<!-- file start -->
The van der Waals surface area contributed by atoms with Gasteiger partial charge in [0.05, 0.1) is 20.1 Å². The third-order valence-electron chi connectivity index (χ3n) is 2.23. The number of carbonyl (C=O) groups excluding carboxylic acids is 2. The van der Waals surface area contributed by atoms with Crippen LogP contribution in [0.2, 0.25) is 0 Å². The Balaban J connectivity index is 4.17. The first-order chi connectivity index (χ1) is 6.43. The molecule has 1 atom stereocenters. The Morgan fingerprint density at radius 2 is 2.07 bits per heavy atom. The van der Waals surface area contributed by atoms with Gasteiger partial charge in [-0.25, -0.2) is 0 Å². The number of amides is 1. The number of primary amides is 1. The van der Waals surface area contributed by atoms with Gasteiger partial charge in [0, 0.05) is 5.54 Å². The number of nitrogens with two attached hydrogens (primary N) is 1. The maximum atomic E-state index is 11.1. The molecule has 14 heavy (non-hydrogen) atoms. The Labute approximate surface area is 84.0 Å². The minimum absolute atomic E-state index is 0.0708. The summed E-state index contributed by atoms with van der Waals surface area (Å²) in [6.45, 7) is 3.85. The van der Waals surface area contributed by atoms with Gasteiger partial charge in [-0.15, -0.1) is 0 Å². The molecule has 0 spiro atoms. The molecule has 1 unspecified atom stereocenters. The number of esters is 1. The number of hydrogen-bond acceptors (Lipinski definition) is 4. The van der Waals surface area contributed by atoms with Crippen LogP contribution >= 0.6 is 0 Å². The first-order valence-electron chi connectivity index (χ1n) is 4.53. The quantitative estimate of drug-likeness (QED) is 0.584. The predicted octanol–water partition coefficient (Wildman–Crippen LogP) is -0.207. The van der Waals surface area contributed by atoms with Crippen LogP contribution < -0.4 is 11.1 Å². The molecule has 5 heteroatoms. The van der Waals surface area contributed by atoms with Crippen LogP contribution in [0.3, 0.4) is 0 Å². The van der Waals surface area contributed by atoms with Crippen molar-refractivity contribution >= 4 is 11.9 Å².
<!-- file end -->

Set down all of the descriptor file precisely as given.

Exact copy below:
The van der Waals surface area contributed by atoms with Gasteiger partial charge in [0.05, 0.1) is 20.1 Å². The third-order valence-electron chi connectivity index (χ3n) is 2.23. The number of carbonyl (C=O) groups excluding carboxylic acids is 2. The van der Waals surface area contributed by atoms with Crippen LogP contribution in [0.2, 0.25) is 0 Å². The Balaban J connectivity index is 4.17. The first-order chi connectivity index (χ1) is 6.43. The molecule has 1 atom stereocenters. The Morgan fingerprint density at radius 2 is 2.07 bits per heavy atom. The van der Waals surface area contributed by atoms with Gasteiger partial charge in [-0.25, -0.2) is 0 Å². The number of amides is 1. The number of primary amides is 1. The van der Waals surface area contributed by atoms with Gasteiger partial charge in [0, 0.05) is 5.54 Å². The number of nitrogens with two attached hydrogens (primary N) is 1. The maximum atomic E-state index is 11.1. The molecule has 14 heavy (non-hydrogen) atoms. The Labute approximate surface area is 84.0 Å². The minimum absolute atomic E-state index is 0.0708. The summed E-state index contributed by atoms with van der Waals surface area (Å²) in [6.45, 7) is 3.85. The van der Waals surface area contributed by atoms with Gasteiger partial charge in [-0.15, -0.1) is 0 Å². The molecule has 0 spiro atoms. The molecule has 1 unspecified atom stereocenters. The number of esters is 1. The number of hydrogen-bond acceptors (Lipinski definition) is 4. The van der Waals surface area contributed by atoms with Crippen LogP contribution >= 0.6 is 0 Å². The first-order valence-electron chi connectivity index (χ1n) is 4.53. The quantitative estimate of drug-likeness (QED) is 0.584. The predicted octanol–water partition coefficient (Wildman–Crippen LogP) is -0.207. The van der Waals surface area contributed by atoms with Crippen LogP contribution < -0.4 is 11.1 Å². The molecule has 5 heteroatoms. The van der Waals surface area contributed by atoms with Crippen LogP contribution in [0.3, 0.4) is 0 Å². The van der Waals surface area contributed by atoms with Crippen molar-refractivity contribution >= 4 is 11.9 Å².